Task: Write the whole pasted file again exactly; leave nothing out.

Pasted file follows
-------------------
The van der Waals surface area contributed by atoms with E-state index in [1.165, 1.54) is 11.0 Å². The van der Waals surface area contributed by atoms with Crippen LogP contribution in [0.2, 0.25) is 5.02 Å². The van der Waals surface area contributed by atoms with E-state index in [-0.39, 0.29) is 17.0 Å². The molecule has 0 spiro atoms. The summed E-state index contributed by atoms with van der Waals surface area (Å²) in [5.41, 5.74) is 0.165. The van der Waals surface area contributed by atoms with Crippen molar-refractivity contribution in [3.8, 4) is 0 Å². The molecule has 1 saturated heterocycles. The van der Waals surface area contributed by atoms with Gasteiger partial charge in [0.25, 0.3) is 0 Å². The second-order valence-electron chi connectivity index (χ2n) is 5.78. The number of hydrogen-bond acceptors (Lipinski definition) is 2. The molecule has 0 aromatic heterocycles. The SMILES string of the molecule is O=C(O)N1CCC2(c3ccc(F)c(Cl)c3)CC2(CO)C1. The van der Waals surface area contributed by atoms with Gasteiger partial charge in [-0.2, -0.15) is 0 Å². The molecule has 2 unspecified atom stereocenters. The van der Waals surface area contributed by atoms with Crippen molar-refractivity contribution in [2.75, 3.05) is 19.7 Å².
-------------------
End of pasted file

The van der Waals surface area contributed by atoms with E-state index in [1.165, 1.54) is 11.0 Å². The van der Waals surface area contributed by atoms with Crippen LogP contribution in [0.2, 0.25) is 5.02 Å². The van der Waals surface area contributed by atoms with E-state index in [-0.39, 0.29) is 17.0 Å². The molecule has 0 spiro atoms. The summed E-state index contributed by atoms with van der Waals surface area (Å²) in [5.41, 5.74) is 0.165. The van der Waals surface area contributed by atoms with Crippen molar-refractivity contribution in [3.8, 4) is 0 Å². The molecule has 1 saturated heterocycles. The van der Waals surface area contributed by atoms with Gasteiger partial charge in [0.25, 0.3) is 0 Å². The second-order valence-electron chi connectivity index (χ2n) is 5.78. The number of hydrogen-bond acceptors (Lipinski definition) is 2. The molecule has 0 aromatic heterocycles. The SMILES string of the molecule is O=C(O)N1CCC2(c3ccc(F)c(Cl)c3)CC2(CO)C1. The van der Waals surface area contributed by atoms with Gasteiger partial charge in [-0.2, -0.15) is 0 Å². The molecule has 2 unspecified atom stereocenters. The van der Waals surface area contributed by atoms with Crippen molar-refractivity contribution in [2.75, 3.05) is 19.7 Å².